We have developed a multidisciplinary program to investigate genetic events leading to childhood cancer using molecular, cytogenetic, and genetic epidemiologic techniques. The hypotheses are based on a multistage model for cancer. The overall goal is to investigate the role of each of 3 classes of genes in childhood cancer, including a) those genes which are inherited in an autosomal dominant manner and predispose to tumor, but permit tumor development at the cellular level in a recessive manner, after loss of the wild type allele; b) those genes which affect the mutation rate, affecting the frequency of initiated mutations as in class 1 or 3 genes, or of subsequent events such as recombination, deletion, insertion, amplification, etc; c) those genes (oncogenes) associated with tumor-specific activation and cell transformation, exerting an active or dominant effect at the cell level. To date we have defined a familial cancer syndrome attributable to a rare autosomal dominant gene which may account for 6 to 7% of childhood soft tissue sarcoma, and may account for most second malignant neoplasms. We are now trying to map the gene by genetic linkage in families, and to determine whether the genetic abnormality is associated with differential transforming activity. We will determine whether the same or other genetic factors are involved in adolescent soft tissue sarcoma, and in osteosarcoma, by survey and segregation analysis of the family history of cancer of those patients. Studies of a presumed class 1 gene for Wilms' tumor on 11p have revealed that most typical Wilms' tumors show loss of heterozygosity specific for chromosome 11p. This loss occurs by various mechanisms, including chromosome loss, chromosome 11p deletion, and most often somatic recombination. Further studies will define the frequency of each mechanism and the critical DNA sequences involved. To study class 2 genes, 6 different human DNA repair genes which complement CHO DNA repair mutants have been identified and localized to specific chromosomes. We will further characterize and map these genes regionally, determine the frequency of polymorphism for these genes and examine their role in genetic predisposition to childhood cancer.

National Institute of Health (NIH)
National Cancer Institute (NCI)
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University of Texas MD Anderson Cancer Center
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Peng, Gang; Bojadzieva, Jasmina; Ballinger, Mandy L et al. (2017) Estimating TP53 Mutation Carrier Probability in Families with Li-Fraumeni Syndrome Using LFSPRO. Cancer Epidemiol Biomarkers Prev 26:837-844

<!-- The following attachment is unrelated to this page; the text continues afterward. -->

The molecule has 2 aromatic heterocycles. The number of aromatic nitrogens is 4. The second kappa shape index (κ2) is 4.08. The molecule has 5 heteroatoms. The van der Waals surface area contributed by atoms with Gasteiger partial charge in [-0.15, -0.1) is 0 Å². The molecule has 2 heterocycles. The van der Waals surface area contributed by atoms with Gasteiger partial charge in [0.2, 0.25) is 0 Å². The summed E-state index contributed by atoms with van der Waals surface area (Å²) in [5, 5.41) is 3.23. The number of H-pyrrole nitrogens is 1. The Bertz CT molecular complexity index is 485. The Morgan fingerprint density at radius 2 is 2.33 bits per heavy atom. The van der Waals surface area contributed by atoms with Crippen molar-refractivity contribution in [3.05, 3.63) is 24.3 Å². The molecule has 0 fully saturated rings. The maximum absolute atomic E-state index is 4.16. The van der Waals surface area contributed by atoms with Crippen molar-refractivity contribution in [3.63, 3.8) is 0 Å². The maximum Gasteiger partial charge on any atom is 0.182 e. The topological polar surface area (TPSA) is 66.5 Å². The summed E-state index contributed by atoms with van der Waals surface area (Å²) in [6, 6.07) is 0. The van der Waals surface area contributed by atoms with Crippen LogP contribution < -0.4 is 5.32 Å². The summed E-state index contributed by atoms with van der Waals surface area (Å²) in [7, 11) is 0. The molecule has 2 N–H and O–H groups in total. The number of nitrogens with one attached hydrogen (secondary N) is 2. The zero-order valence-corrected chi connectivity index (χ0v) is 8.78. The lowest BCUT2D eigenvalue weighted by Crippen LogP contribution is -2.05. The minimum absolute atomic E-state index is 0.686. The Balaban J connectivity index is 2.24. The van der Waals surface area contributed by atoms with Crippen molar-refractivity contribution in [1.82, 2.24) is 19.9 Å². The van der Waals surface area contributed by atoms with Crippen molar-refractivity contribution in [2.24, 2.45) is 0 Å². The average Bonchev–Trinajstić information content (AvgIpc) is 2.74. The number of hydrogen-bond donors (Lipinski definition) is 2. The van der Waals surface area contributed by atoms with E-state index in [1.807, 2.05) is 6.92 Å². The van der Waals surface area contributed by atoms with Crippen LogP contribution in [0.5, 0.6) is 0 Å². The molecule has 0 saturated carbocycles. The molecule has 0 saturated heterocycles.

Maturu, Paramahamsa; Jones, Devin; Ruteshouser, E Cristy et al. (2017) Role of Cyclooxygenase-2 Pathway in Creating an Immunosuppressive Microenvironment and in Initiation and Progression of Wilms' Tumor. Neoplasia 19:237-249
Huang, Le; Mokkapati, Sharada; Hu, Qianghua et al. (2016) Nephron Progenitor But Not Stromal Progenitor Cells Give Rise to Wilms Tumors in Mouse Models with ?-Catenin Activation or Wt1 Ablation and Igf2 Upregulation. Neoplasia 18:71-81
Palculict, Timothy Blake; Ruteshouser, E Cristy; Fan, Yu et al. (2016) Identification of germline DICER1 mutations and loss of heterozygosity in familial Wilms tumour. J Med Genet 53:385-8
Liu, Changlu; Ma, Jianzhong; Amos, Christopher I (2015) Bayesian variable selection for hierarchical gene-environment and gene-gene interactions. Hum Genet 134:23-36
Mokkapati, Sharada; Niopek, Katharina; Huang, Le et al. (2014) ?-catenin activation in a novel liver progenitor cell type is sufficient to cause hepatocellular carcinoma and hepatoblastoma. Cancer Res 74:4515-25
Quintás-Cardama, Alfonso; Post, Sean M; Solis, Luisa M et al. (2014) Loss of the novel tumour suppressor and polarity gene Trim62 (Dear1) synergizes with oncogenic Ras in invasive lung cancer. J Pathol 234:108-19
Maturu, Paramahamsa; Overwijk, Willem W; Hicks, John et al. (2014) Characterization of the inflammatory microenvironment and identification of potential therapeutic targets in wilms tumors. Transl Oncol 7:484-92
Shahidul Makki, Mohammad; Cristy Ruteshouser, E; Huff, Vicki (2013) Ubiquitin specific protease 18 (Usp18) is a WT1 transcriptional target. Exp Cell Res 319:612-22
Kaftanovskaya, Elena M; Neukirchner, Giselle; Huff, Vicki et al. (2013) Left-sided cryptorchidism in mice with Wilms' tumour 1 gene deletion in gubernaculum testis. J Pathol 230:39-47

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